AnalogPlanet Visits Rega Research Finale (Part 5)

What goes into a Rega drive belt? What does Rega have planned for the new Planar 6? What about the Naiad— the upcoming "ultimate Rega" turntable? What does it look like?

All are included in this, the final "episode" of "AnalogPlanet visits Rega Research".

COMMENTS
herbo's picture

and instructional . . . . nice ending too!

MrGneiss's picture

It's Rad to see how much they really seem to care about their products..

Potty Knotty's picture

First.....Micheal I think you have outdone yourself with the Rega factory tour videos. It also helps having a turntable manufacturer that is so open to show and discuss their design philosophies. Although the Rega turntable may look relatively simple when compared to some of the turntables on the market today, your four videos have shown that this is definitely not the case. The science and dedication to quality that goes into each turntable now makes me view the Rega turntables in a completely different "light". As a marketing exercise the four videos, in my opinion, have been a big success for both you (Analog Planet) and Rega.

This brings me onto the question of turntable upgrades. There are lots of third party suppliers that supply upgrades for Rega turntables. Now having seen the Rega factory tour videos, it begs the question, do these third party supplies have the same quality control as Rega? Having bought some of these upgrades myself, I think not. Although Rega offers some ungrades, they do not offer a full complement of upgrades, as offered by the third party suppliers. I think it's time Rega took control and offered its customers original upgrade parts. Here is a thought! Wouldn't it be great if Rega developed an upgrade path that enabled you to upgrade your P1 to say a P1+ ( just below a P2), then P2 to P2+, and so on. If some of these upgrades were transferable from a P1 to P2 to P3 that would be even better. Rega would then develop customers for life. Just a thought!

atomlow's picture

I wanted Michael to ask Roy this very question. And it seems a bit strange they don't offer more upgrades except for the white belt. I'm starting to question most of these aftermarket upgrades. Though I do have a Groovetracer subplatter I feel is pretty solid and somehow improves the sound. I almost went down the path of new Groovetracer upgrades like the platter and counterweight but I think a lot of these upgrades change the look of the simplicity of the Rega products.

I just recently found a MINT Rega p25 and added my Groovetracer from my Rega P3-24. My P3-24 is now back to stock and it's still one hell of a machine. These videos make me very proud to be a Rega owner and I don't think I'll EVER buy another brand of turntable.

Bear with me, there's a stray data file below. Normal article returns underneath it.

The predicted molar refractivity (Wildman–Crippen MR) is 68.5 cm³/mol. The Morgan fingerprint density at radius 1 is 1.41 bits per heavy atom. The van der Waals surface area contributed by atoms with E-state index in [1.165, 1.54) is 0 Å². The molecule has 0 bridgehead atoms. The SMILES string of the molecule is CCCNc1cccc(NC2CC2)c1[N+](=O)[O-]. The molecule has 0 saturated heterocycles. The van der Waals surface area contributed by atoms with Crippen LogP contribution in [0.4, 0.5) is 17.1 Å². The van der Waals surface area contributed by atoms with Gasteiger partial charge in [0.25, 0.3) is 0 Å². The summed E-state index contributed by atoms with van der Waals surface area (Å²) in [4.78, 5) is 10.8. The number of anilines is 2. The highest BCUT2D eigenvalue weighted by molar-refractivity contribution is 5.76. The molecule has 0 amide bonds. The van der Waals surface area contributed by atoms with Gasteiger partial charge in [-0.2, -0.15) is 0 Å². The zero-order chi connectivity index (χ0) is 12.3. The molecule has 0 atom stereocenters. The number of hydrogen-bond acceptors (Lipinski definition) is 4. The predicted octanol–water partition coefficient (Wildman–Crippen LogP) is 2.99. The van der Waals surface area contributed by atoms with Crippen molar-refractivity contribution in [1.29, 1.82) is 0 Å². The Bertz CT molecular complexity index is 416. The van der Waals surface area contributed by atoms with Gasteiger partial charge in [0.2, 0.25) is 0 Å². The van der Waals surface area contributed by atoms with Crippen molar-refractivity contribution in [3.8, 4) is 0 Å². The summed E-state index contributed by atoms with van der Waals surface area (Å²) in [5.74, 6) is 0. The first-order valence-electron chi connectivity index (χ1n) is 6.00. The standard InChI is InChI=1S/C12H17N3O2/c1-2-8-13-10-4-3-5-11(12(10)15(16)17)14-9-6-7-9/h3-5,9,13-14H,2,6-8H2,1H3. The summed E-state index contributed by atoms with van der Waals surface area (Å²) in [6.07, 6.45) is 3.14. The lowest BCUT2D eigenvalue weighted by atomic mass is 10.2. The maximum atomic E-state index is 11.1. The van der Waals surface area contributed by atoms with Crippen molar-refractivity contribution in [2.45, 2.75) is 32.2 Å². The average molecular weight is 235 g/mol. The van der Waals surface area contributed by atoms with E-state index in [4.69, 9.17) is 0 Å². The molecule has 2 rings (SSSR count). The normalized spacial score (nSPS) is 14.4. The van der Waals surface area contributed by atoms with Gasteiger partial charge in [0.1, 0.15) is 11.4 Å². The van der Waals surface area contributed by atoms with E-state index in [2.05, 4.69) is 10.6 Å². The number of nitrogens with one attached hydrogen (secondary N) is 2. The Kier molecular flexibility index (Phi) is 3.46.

Potty Knotty's picture

Further to my comment on Rega turntable upgrades. If Rega do not find it commercially viable to offer a full complement of original Rega turntable upgrade parts, then maybe Rega should offer some form of quality certification to third party suppliers. Certification would certainly add value to the third party's products and build confidence with Rega customers. At the moment I haven't a clue if the third party part is within Rega specification or how it will impact the rest for the turntable. Remember, as shown in the Rega tour video, Rega sees the turntable as the sum of its parts with every part impacting each other. The Rega turntable is setup and calibrated with this in minds. Therefore changing a single part could really "screw" things up. Unfortunately this only becomes apparent once you have purchased the third party part. Anyway that's my "2 cents" worth of wisdom on this subject......Cheers!

Potty Knotty's picture

That should read FIVE videos.

Ortofan's picture

... different materials for their tonearms?
Some other makers (such as SAT and Pro-Ject) are using carbon-fiber, whereas Rega seems to prefer a metal tube.

elongold's picture

Any chance that you might be reviewing either of the above Rega turntables in the near future?

Corsair's picture

MF said he was trying to get an rp10 in for review.

Manimaldoug's picture

It's very cool that the vinyl resurgence just may help fund and answer the question of "how far could vinyl technology have gone if the cd had never came about"?. Cool times we vinyl guys live in.
Keep up the good work Mr Fremer, great stuff.

atomlow's picture

Yep it's a fun time.

rtrt's picture

Thanks for the education Mike. I can see my final table being a Rega.

Grant M's picture

As an RP-8 owner, i found it very interesting that Rega is going the route of upgrading the plinth material of the new P6 level table to something similar to the foam construction of their two higher end models. This is potentially a huge innovation. I found the demo of the RP6 to be only a minor upgrade in sound quality from the RP3. Now that the new Planar 3 has been totally revised, the old PR6 stands to benefit from the developments in the models above it. Given the price levels of the RP8 and RP10, the reality is many will never purchase a table at that level. The new Planar 6 should be very exciting indeed.

flatmap's picture

This is a terrifically enjoyable set of videos. Thank you!

malco49's picture

thanks very informative and nice to see a true believer doing something he really cares about! gandy and you too michael.i am quite happy with my upgraded now 13 year pro-ject debut lll,but rega keeps knocking on my door!

13hm13's picture

That bit at the end where you all put the same piece in your mouths ... I mean Christ, Fremer ... you might as well have tongue-kissed the dude!!!

abelb1's picture

The videos demonstrate that Rega obviously makes very high quality products and this reaffirms my recommending Rega's to family and friends over the years. I'm curious as to what Roy's rationale is for having minimal mass in the plinth and platter of his turntables. This didn't come up in the videos and it seems to be the opposite of what other turntable manufacturers are doing. Does anyone know the answer to this? Or can you point me to another article where it's discussed? Thanks,